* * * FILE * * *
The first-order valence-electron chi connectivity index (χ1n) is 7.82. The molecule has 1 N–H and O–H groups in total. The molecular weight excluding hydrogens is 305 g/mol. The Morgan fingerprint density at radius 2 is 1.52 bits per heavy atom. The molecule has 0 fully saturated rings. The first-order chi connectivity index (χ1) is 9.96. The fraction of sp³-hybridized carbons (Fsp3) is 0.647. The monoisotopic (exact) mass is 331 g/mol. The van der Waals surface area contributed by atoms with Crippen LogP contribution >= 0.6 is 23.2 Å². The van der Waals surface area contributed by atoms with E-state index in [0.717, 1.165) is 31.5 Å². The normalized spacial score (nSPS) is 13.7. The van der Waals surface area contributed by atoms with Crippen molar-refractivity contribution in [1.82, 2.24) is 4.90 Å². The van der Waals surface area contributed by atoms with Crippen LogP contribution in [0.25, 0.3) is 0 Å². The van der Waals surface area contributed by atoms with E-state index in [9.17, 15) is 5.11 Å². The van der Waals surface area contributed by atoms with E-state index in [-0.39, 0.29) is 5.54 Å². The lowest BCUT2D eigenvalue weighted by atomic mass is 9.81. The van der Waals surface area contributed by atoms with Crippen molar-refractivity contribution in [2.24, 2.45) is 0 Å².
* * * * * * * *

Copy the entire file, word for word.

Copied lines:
The first-order valence-electron chi connectivity index (χ1n) is 7.82. The molecule has 1 N–H and O–H groups in total. The molecular weight excluding hydrogens is 305 g/mol. The Morgan fingerprint density at radius 2 is 1.52 bits per heavy atom. The molecule has 0 fully saturated rings. The first-order chi connectivity index (χ1) is 9.96. The fraction of sp³-hybridized carbons (Fsp3) is 0.647. The monoisotopic (exact) mass is 331 g/mol. The van der Waals surface area contributed by atoms with Crippen LogP contribution >= 0.6 is 23.2 Å². The van der Waals surface area contributed by atoms with E-state index in [0.717, 1.165) is 31.5 Å². The normalized spacial score (nSPS) is 13.7. The van der Waals surface area contributed by atoms with Crippen molar-refractivity contribution in [1.82, 2.24) is 4.90 Å². The van der Waals surface area contributed by atoms with Crippen LogP contribution in [0.25, 0.3) is 0 Å². The van der Waals surface area contributed by atoms with E-state index in [9.17, 15) is 5.11 Å². The van der Waals surface area contributed by atoms with E-state index in [-0.39, 0.29) is 5.54 Å². The lowest BCUT2D eigenvalue weighted by atomic mass is 9.81. The van der Waals surface area contributed by atoms with Crippen molar-refractivity contribution in [2.24, 2.45) is 0 Å².